—Jamie Clark

Bibliography and Further Reading “Emily Dickinson’s Love Life.” (Emily Dickinson Museum: The Homestead and the Evergreens. Web. 11 Nov. 2013);  Thomas H Johnson,. The Complete Poems of Emily Dickinson. (New York: Back Bay Books / Little, Brown and Company, 1961. Print).

“I had no time to hate—”

I had no time to Hate—
Because The Grave would hinder Me—
And life was not so
Ample I
Could finish—Enmity

Nor had I time to Love—
But since
Some Industry must be—
The little Toil of Love—
I thought
Be large enough for Me—

Dickinson begins poem #498 with the idea that she could not hate because she did not have enough time.  This lack of time to hate occurs because life is too short; she is taking a cliché and transforming it into a revelation. Life is too precious to be filled with hatred. The grave in the distance encourages her to have love for people rather than hate. Capitalizing Hate emphasizes the importance of the idea of hatred in this poem and is connected with the capitalized word Grave.  In the second part of the first of two stanzas, Dickinson is explaining that life is not generous enough to allow, or to finish with, enmity (typically mutual hatred or ill will).  She wants the reader to be aware that life does not allow for one to pass away while harboring hatred for another person.  Perhaps this is a suggestion towards ghosts, haunted souls who cannot be put to rest until they have finished their business on Earth.  Dickinson lets readers know that one has to live a life full of love because life is short and does not allow any space for hatred or bad feelings between people.

The second stanza begins with a much sadder message: Dickinson not having enough time to love. She goes on to say that some have to be diligent in order to find love and suggests she had found her own version of love, which is enough to satisfy her.  She refers to it as the ‘little Toil of Love,’ suggestsing that she does not think of it as a large feeling with the use of the term ‘little.’  With toil (laborious effort) Dickinson is saying that love is not something that is enjoyable to those involved, but rather a long-winded effort in which neither involved are particularly enjoying themselves.  The final two lines leave the reader with a sad sense of Dickinson because the reader is left with the image of someone who has not experienced true love, but thinks what she has felt is good enough for her.  Her use of sizes shows that she thinks of love as something that is small, but that even that small amount she has experienced is large enough for her.

David Preest’s commentary on the poem is succinct. “Life is too short to do anything properly, but ‘since some Industry must be,’ as Dickinson chooses ‘the little Toil of Love’ rather than Hate or Enmity as the right-sized task for her” (161).  While this is a very condensed view of the poem, it captures the main point, which is that life does not go on long enough to do anything as it really should be done. He explains that Dickinson decided that a small amount of love is better suited to her than a large amount of hate or enmity.  She chooses the love that takes much more effort, but it seems as though it is enough for her because life is too short to do anything ‘properly’ anyways, which is what Preest is pointing out in his reading of this popular poem.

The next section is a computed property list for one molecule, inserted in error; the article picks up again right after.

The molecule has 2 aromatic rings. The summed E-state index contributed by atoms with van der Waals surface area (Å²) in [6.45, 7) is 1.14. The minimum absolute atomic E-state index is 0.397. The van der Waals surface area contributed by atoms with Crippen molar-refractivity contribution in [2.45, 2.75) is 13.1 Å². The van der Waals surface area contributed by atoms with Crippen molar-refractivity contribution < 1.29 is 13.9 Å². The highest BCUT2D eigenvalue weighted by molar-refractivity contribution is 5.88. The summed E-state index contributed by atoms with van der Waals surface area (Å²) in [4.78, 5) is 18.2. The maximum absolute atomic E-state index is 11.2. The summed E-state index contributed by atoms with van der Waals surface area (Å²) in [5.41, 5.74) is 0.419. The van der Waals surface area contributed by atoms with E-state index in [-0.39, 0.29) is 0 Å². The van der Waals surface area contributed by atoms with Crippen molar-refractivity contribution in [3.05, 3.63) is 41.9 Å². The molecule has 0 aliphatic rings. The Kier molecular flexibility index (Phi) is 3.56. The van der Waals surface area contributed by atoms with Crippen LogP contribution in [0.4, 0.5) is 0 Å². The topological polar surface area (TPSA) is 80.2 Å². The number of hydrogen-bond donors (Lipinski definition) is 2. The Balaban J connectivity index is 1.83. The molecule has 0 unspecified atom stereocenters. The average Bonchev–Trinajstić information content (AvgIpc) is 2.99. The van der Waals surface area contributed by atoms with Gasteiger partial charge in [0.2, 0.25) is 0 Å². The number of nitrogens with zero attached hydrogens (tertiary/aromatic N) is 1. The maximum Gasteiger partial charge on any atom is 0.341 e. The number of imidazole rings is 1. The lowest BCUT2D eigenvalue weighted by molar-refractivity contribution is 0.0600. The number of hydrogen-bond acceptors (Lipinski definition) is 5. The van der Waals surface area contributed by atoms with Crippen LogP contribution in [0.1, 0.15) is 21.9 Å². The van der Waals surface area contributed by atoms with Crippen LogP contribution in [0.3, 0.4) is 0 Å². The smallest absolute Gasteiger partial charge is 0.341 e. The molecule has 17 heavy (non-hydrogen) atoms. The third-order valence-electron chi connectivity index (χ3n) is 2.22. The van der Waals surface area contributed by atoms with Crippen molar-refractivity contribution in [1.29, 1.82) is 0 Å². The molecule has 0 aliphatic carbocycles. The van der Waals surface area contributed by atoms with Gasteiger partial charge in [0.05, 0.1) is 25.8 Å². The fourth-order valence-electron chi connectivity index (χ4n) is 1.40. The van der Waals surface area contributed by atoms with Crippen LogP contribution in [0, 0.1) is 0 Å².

—Jamie Clark

Bibliography and Further Reading Emily Dickinson.  The Complete Poems of Emily Dickinson. Ed. Thomas H. Johnson. (New York: Back Bay Books / Little, Brown and Company, 1961. Print); David Preest. “Emily Dickinson: notes on all her poems.” Emily Dickinson Poems (2012. Web. 18 Nov. 2013).

“Defrauded I a Butterfly”

Defrauded I a Butterfly—
The lawful Heir—for Thee—

Emily Dickinson’s short poem (#730 in the Johnson Edition) was written in 1863 but it wasn’t until 1890 that it was edited by Mabel Loomis Todd and T.W. Higginson in the First Series Robert Brothers 1890 edition. Perhaps Dickinson would still feel defrauded today if she knew how many people edited her original works and didn’t let her poetry hide it’s secret beauty, as a butterfly does while camouflaged.

Not only can one read this poem quickly, but there are barely any critiques or opinions on this secretive gem. The only commentary on this poem is a piece of art titled “Defrauded I a Butterfly”. Ishita Bandyo, a contemporary fine arts painter, created a painting with the title being the first line of Dickinson’s poem (Bandyo).  The bright, voluminous colors of Bandyo’s painting creates a pathway for thinking regarding Dickinson’s poem, and with just two lines,  nine words, and three dashes—this poem is full of color and life.

Dickinson is  claiming that she is meant to be the butterfly, but that possibility has been taken away from her. Which when examining a butterfly, one must acknowledge its perfect symmetry, camouflage techniques, and ability to fly freely. This may be Dickinson’s cry for a balanced life, but a life that is also secretive and has no limits. Unfortunately this was all taken away from her, as the runner up for next in line, the “Heir”. This life of secret freedom, along with a balanced, even level to her life is accompanied by unjust beings or doings due to this was a “lawful” manner that she shall be “Heir.” However such is life, unjust and unfair events, actions, or reasons occur and even as free as the “Butterfly” is, the camouflage doesn’t always work, leaving one defrauded; falling short in their attempt.

—Emma Kash

Bibliography and Further Reading “Emily Dickinson Archive.” Emily Dickinson Archive. N.p., n.d. Web. 13 Nov. 2013. “Ishita Bandyo Art.” Contemporary Mixed Media. N.p., n.d. Web. 13 Nov. 2013.

“Because I could not stop for Death”